Felixstowe Docks
July 27, 2016 / Corporate

Felixstowe Docks

The Port of Felixstowe is not just Britain’s biggest and busiest port, it also boasts the best connections. Shipping lines operating from the port – which is the main hub of the ‘Haven area’ that includes Harwich and Ipswich – serve 365 ports around the world. And on terra firma, Felixstowe is just as well situated to distribute goods throughout the country. Some 70% of the containers coming through the port are delivered to the ‘Golden Triangle’ – an area in the middle of Britain where the high street brands and online retailers have their national distribution centres – only a short haul away.

 

 

Though the port has developed good rail links, the bulk of the 3 million-plus

container units it handles travel through the port gates by road. The toll from the many thousands of trucks beating a path along the access road to this import and export hub is also, inevitably, heavy.

Over the years the Port Authority’s engineers have specified a range of materials to combat the problem of deformation. The materials used have ranged from traditional hot rolled asphalt (HRA) to advanced thin surfacing materials, but until now, those efforts have met with limited success.

The biggest issue has been the rutting of the pavement. Trucks passing through the gates of the port use a two-way, two-lane access road. Unlike on a motorway where there is a mix of vehicles and choice of lanes, the unrelenting, ‘channelized’ flow to and from the port is of heavy goods vehicles that barely deviate from the same track. Ploughing the same furrows, their wheels accelerate wear on the road

surface, leading to ruts, cracking and further damage as the weather elements go to work beneath the rapidly deteriorating surface.

The civil engineering team at Felixstowe and its contractors R W Hill (Felixstowe) Ltd and Waveney Surfacing had already decided to use a thin surfacing with a polymer- modified bitumen when they approached asphalt supplier Eurovia Roadstone.

 

“Several solutions were considered but the nature of the site and the type of traffic involved meant that UL-M would be the most resilient for this application,” says David Jones, Technical and Systems Manager, Eurovia Roadstone.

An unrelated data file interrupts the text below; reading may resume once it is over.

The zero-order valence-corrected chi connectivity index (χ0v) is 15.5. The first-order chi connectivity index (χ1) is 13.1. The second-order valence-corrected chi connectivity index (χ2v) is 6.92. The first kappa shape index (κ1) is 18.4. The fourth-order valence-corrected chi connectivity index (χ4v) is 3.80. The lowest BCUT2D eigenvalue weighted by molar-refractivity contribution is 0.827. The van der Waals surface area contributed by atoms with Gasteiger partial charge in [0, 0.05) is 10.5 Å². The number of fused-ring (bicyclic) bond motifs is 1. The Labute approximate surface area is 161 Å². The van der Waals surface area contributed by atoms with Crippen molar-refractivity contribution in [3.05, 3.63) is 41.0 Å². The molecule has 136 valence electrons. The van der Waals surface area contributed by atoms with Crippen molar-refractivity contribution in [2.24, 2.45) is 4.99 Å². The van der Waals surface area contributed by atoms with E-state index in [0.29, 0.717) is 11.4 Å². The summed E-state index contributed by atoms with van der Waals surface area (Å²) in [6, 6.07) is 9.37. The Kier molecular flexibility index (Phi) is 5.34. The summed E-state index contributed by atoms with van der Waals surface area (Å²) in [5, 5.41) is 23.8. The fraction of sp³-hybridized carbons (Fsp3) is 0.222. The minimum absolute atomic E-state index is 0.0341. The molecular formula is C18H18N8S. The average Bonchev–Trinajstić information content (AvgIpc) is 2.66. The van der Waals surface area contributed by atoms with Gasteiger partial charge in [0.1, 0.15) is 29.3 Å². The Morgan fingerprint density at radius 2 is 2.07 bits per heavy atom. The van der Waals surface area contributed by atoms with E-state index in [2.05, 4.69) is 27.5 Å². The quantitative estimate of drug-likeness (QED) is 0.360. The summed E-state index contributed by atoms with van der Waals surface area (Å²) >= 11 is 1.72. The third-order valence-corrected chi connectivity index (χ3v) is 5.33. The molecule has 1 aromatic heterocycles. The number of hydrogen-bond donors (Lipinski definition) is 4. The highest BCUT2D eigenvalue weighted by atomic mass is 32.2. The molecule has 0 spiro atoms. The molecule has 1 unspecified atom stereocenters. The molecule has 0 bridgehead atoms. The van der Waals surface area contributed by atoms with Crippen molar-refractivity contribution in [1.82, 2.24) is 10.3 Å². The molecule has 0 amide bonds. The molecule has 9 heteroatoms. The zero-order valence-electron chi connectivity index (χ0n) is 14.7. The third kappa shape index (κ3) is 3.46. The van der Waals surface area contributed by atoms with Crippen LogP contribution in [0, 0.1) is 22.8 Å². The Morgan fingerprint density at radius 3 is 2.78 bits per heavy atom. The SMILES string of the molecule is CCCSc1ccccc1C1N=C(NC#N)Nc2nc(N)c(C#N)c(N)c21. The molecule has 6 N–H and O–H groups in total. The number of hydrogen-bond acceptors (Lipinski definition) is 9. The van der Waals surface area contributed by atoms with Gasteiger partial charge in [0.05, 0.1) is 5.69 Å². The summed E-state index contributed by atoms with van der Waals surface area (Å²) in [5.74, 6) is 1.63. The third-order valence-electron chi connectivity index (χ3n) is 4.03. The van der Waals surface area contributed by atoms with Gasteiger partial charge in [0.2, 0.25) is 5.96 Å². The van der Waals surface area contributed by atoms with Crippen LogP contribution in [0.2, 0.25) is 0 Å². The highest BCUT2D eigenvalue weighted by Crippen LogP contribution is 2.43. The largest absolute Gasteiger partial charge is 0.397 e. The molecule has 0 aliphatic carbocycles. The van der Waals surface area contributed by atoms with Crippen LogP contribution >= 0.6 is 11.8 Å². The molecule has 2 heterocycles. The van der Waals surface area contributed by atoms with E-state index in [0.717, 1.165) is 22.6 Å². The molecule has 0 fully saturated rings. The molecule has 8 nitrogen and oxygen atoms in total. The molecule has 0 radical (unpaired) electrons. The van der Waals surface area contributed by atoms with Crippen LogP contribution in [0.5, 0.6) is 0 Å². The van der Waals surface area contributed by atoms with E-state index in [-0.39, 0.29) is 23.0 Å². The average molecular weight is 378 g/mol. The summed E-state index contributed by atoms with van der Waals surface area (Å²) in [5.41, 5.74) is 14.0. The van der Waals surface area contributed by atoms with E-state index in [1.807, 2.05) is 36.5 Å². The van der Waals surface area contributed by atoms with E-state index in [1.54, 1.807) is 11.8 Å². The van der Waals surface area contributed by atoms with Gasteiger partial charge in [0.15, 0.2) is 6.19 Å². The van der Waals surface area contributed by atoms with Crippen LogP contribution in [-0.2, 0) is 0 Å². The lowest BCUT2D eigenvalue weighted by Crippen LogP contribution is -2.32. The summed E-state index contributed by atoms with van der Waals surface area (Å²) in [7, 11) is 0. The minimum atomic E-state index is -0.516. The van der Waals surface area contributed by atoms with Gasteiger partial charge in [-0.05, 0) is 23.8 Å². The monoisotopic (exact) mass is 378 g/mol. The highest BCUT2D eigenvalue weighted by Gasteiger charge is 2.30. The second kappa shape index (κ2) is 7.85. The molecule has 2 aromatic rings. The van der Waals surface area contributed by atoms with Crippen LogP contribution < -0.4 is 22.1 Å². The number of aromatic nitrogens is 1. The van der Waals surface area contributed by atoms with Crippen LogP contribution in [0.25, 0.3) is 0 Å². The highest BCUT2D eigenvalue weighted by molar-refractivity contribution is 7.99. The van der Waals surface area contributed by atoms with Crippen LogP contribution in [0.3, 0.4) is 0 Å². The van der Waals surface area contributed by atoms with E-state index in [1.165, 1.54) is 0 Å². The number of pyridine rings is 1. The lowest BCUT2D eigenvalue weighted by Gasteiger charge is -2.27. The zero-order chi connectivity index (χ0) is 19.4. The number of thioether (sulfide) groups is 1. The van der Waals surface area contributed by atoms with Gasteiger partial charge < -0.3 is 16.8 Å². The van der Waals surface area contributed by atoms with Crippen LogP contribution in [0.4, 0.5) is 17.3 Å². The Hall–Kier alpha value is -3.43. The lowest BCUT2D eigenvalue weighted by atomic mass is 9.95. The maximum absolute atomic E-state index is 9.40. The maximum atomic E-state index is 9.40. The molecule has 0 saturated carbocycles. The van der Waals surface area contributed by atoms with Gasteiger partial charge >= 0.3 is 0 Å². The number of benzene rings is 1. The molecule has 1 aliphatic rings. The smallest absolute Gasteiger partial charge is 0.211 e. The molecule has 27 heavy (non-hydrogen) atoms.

UL-M has a proven international track record (see box) but Jones could also point to a similar application closer to home. Lanes one and two of the Queen Elizabeth II Bridge were resurfaced with UL-M, more than five years ago, when the Thames crossing was operated by the Eurovia Group’s joint venture, Le Crossing.

 

This surfacing is still bearing up well under the daily onslaught (more than 140,000 vehicles use the M25’s Dartford-Thurrock Crossing each day), and it’s believed to be the longest life cycle yet for the toll booth sections.

 

Resurfacing of the port’s access road was postponed twice due to adverse weather before going ahead on Saturday 20 April 2013. Waveney’s team planed off the old, failing surface to a depth of 40-50mm for the UL-M course. During production of the 116 tonnes of material, samples were tested at Eurovia’s Ipswich laboratory to ensure it conformed to the design mix.

 

On site in Felixstowe, Eurovia Roadstone’s technician carried out an audit of the laying process, ensuring the material was installed to the system’s specific guidelines, an integral part of which is the use of a bond coat. This provides an excellent bond to the underlying substrate whilst also providing waterproofing, ensuring a greater service life of the whole pavement.

 

“The whole operation went exceptionally well,” says John Murphy, Contracts Manager of Waveney Surfacing. “The material supplied and the cooperation from the plant were first-class, and the attention of Eurovia Roadstone’s materials technician also played such an important part in the successful completion of the contract.”

 

R W Hill (Felixstowe) Ltd and Waveney Surfacing have been associated with maintenance of Port of Felixstowe infrastructure for over 30 years and have been supplied by Eurovia for over 24 years, a long lasting relationship.

 

The toll of traffic on the access road can only get heavier. With Felixstowe aiming to double capacity by 2030, the port’s infrastructure – like its link to the British road network – must bear the burden of this growing trade.

 

 

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